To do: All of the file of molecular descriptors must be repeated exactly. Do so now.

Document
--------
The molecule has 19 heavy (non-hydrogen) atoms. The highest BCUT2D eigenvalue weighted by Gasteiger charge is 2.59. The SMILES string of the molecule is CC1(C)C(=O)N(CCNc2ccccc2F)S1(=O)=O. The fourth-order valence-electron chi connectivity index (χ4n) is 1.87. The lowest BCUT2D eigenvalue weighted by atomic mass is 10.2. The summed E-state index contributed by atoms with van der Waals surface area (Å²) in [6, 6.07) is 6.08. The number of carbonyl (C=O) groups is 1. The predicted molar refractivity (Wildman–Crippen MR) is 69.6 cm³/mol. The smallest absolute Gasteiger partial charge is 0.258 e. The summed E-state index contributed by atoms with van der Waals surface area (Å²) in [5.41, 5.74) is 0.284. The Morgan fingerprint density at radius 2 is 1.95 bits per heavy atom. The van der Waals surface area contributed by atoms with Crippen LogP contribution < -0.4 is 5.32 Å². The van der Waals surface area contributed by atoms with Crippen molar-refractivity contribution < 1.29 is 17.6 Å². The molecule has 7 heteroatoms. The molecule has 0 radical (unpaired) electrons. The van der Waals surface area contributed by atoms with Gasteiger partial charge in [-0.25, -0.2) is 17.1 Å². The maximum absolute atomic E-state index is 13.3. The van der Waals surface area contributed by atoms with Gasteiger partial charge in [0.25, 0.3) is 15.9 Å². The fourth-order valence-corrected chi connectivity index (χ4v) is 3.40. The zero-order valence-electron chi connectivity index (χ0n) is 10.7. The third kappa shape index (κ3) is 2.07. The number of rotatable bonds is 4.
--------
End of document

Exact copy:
The molecule has 19 heavy (non-hydrogen) atoms. The highest BCUT2D eigenvalue weighted by Gasteiger charge is 2.59. The SMILES string of the molecule is CC1(C)C(=O)N(CCNc2ccccc2F)S1(=O)=O. The fourth-order valence-electron chi connectivity index (χ4n) is 1.87. The lowest BCUT2D eigenvalue weighted by atomic mass is 10.2. The summed E-state index contributed by atoms with van der Waals surface area (Å²) in [6, 6.07) is 6.08. The number of carbonyl (C=O) groups is 1. The predicted molar refractivity (Wildman–Crippen MR) is 69.6 cm³/mol. The smallest absolute Gasteiger partial charge is 0.258 e. The summed E-state index contributed by atoms with van der Waals surface area (Å²) in [5.41, 5.74) is 0.284. The Morgan fingerprint density at radius 2 is 1.95 bits per heavy atom. The van der Waals surface area contributed by atoms with Crippen LogP contribution < -0.4 is 5.32 Å². The van der Waals surface area contributed by atoms with Crippen molar-refractivity contribution < 1.29 is 17.6 Å². The molecule has 7 heteroatoms. The molecule has 0 radical (unpaired) electrons. The van der Waals surface area contributed by atoms with Gasteiger partial charge in [-0.25, -0.2) is 17.1 Å². The maximum absolute atomic E-state index is 13.3. The van der Waals surface area contributed by atoms with Gasteiger partial charge in [0.25, 0.3) is 15.9 Å². The fourth-order valence-corrected chi connectivity index (χ4v) is 3.40. The zero-order valence-electron chi connectivity index (χ0n) is 10.7. The third kappa shape index (κ3) is 2.07. The number of rotatable bonds is 4.